"In part it just reflects the volatility and anger and ... disgust of the electorate," explains the New York-based Democratic strategist Dan Gerstein. "They have nothing left," he adds, noting that the national mood towards both parties on Capitol Hill is as sour as ever.

Mr Obama has tried to use the issue of confidential donations to campaign groups as an issue to drive Democrat turnout. "They don't have the courage to stand up and disclose their identities. They could be insurance companies or Wall Street banks or even foreign-owned corporations," he said recently.

Two groups that have surfaced as wielding significant influence in this campaign have included Crossroads GPS and American Crossroads. Both espouse conservative agendas and both have the former George Bush adviser Karl Rove as a top backer.

Video Nasties

The Taliban connection Alan Grayson, a Democrat incumbent in Florida, wants voters to know that his Republican challenger, Dan Webster, has extreme views on religion and women's rights. The clip claims he opposes abortion for victims of rape. The tagline? "Taliban Dan Webster". At least it rhymes.

The Angel of Death This grotesque spot urges voters in Colorado to support a ballot initiative to ban abortion even in cases of rape and incest. After running through the "villains" who have loosened the law, the ad finally brings us to The Angel of Death, which morphs into Barack Obama. "And Hell follows with him", the message runs.

The revenge of Dorothy The little girl from Kansas faces awful peril in this camp rehash of the Wizard of Oz. Oh my, here comes the Wicked Witch of the West and, oh no, it's actually the Speaker of the House, Nancy Pelosi. Enter John Dennis, her Republican challenger in San Francisco. The witch is slain. The spot is so terribly acted and produced, it's hilariously memorable.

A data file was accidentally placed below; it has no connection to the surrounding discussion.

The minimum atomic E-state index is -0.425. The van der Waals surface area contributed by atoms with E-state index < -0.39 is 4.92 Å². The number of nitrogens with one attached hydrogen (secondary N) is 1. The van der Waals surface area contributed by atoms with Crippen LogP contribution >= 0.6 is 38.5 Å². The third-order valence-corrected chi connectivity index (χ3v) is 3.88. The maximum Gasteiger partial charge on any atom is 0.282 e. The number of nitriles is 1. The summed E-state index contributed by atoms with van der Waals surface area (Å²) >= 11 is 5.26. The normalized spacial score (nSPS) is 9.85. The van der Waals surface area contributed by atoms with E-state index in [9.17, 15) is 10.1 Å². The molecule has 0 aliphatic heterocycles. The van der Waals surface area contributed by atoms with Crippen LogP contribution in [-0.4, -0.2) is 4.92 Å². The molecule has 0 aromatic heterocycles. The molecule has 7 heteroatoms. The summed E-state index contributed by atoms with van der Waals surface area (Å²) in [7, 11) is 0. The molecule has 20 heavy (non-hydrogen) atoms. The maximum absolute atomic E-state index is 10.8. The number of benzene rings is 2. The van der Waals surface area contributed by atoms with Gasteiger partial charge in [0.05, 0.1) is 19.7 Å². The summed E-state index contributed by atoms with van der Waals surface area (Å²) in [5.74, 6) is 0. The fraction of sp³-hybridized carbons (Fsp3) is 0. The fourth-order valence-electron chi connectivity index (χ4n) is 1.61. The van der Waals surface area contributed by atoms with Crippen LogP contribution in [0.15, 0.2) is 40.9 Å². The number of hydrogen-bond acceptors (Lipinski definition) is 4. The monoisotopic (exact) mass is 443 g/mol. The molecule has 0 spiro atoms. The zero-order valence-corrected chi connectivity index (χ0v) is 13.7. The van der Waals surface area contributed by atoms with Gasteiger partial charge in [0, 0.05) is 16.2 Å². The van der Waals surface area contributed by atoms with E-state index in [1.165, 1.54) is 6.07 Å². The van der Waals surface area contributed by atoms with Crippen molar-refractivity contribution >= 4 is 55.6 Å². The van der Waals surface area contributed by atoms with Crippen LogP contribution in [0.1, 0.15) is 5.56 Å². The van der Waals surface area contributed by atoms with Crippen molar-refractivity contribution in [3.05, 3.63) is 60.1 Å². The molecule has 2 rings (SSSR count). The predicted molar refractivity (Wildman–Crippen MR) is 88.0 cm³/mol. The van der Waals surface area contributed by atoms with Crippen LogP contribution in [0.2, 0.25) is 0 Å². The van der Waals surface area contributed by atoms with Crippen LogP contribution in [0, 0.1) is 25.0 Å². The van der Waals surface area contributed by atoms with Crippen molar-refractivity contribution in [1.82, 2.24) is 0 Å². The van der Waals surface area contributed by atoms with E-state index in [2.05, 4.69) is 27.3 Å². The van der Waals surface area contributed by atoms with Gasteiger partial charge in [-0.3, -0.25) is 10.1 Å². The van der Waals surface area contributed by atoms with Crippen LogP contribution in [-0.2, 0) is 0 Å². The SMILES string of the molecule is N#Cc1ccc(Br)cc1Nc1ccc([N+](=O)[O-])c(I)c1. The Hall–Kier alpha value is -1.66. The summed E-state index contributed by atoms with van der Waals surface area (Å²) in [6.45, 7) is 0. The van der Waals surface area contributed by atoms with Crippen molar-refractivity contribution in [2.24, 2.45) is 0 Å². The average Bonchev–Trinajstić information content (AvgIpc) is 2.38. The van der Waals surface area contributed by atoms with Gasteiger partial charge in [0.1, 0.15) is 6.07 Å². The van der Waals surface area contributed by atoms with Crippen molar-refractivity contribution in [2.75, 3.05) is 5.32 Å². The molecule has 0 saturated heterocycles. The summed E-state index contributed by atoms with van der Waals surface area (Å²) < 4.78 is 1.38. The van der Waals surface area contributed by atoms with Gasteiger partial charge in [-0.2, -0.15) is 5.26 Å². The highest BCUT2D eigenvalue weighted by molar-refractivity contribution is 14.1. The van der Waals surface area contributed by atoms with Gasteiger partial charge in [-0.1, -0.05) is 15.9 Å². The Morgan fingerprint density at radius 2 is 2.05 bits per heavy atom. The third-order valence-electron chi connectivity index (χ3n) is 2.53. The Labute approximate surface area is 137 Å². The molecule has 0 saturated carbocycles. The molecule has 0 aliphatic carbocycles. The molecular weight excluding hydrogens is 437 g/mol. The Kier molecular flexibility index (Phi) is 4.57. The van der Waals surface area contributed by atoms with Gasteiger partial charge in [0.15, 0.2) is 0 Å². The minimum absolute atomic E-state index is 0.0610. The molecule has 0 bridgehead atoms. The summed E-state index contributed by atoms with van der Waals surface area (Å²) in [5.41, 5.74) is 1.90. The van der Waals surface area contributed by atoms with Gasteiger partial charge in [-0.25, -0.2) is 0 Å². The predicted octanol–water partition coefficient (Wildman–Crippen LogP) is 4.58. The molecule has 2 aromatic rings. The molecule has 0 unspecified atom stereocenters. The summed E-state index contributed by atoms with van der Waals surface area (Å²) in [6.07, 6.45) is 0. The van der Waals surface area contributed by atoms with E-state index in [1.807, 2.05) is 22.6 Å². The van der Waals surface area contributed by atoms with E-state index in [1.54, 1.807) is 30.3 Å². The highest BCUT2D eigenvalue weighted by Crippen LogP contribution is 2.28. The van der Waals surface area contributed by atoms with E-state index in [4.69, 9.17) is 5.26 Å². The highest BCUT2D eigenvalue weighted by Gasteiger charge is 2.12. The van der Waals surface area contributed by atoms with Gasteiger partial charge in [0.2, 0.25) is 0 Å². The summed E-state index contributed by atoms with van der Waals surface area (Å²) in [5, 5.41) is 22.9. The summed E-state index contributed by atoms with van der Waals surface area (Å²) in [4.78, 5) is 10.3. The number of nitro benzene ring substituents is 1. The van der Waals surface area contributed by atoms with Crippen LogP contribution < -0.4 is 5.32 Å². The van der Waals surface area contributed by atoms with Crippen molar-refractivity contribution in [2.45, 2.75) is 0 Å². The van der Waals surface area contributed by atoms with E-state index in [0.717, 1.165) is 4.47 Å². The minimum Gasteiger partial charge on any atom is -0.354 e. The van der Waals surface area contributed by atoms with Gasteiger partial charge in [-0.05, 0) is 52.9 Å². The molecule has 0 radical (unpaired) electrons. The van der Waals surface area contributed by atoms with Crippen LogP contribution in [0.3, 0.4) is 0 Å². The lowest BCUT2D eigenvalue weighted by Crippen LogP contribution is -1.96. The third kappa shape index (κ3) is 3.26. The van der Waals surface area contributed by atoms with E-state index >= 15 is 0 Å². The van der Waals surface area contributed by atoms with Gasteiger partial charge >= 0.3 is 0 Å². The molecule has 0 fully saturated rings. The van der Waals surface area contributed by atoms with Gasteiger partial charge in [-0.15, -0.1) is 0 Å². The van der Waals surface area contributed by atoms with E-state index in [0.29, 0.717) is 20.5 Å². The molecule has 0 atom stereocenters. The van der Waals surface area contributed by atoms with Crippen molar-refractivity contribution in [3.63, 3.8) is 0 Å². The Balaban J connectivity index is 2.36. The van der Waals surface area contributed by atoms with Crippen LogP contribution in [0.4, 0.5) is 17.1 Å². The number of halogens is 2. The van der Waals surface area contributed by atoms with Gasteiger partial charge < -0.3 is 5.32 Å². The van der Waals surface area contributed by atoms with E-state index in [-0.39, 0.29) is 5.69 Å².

The anti-Christian Tea Party darling Rand Paul was seriously upset when his opponent in Kentucky, Jack Conway, ran this spot accusing him of belonging to a "secret society" that "mocked Christianity" and called the Bible "a hoax". He refused to shake Conway's hand at a debate and ran an ad accusing him of deploying "gutter politics".

The cleansing process Just occasionally, a sense of humour surfaces. Want to wash off the venom and bile of 2010? Join John Hickenlooper, who wants to be the next Governor of Colorado – in the tub. "I guess I'm not a very good politician if I can't stand negative ads," he says. "Every time I see one, I want to take a shower."

The puppy killer Everyone loves animals – except, the Illinois Governor Pat Quinn wants you to know, his challenger Bill Brady. Quinn aired a spot accusing Brady of being a puppy killer because he had supported new laws allowing for canine euthanasia. Filled with sad looking pooches and a gruesome soundtrack, it may well be effective.

The non-witch Sometimes you have to strike back, and this was particularly urgent for Christine O'Donnell, the Tea Party candidate in Delaware, thanks to old clips of her admitting to having mixed in her youth with friends who were witches. "I'm not a witch. I'm not what you've heard," she says. "I'm you." The voters may disagree.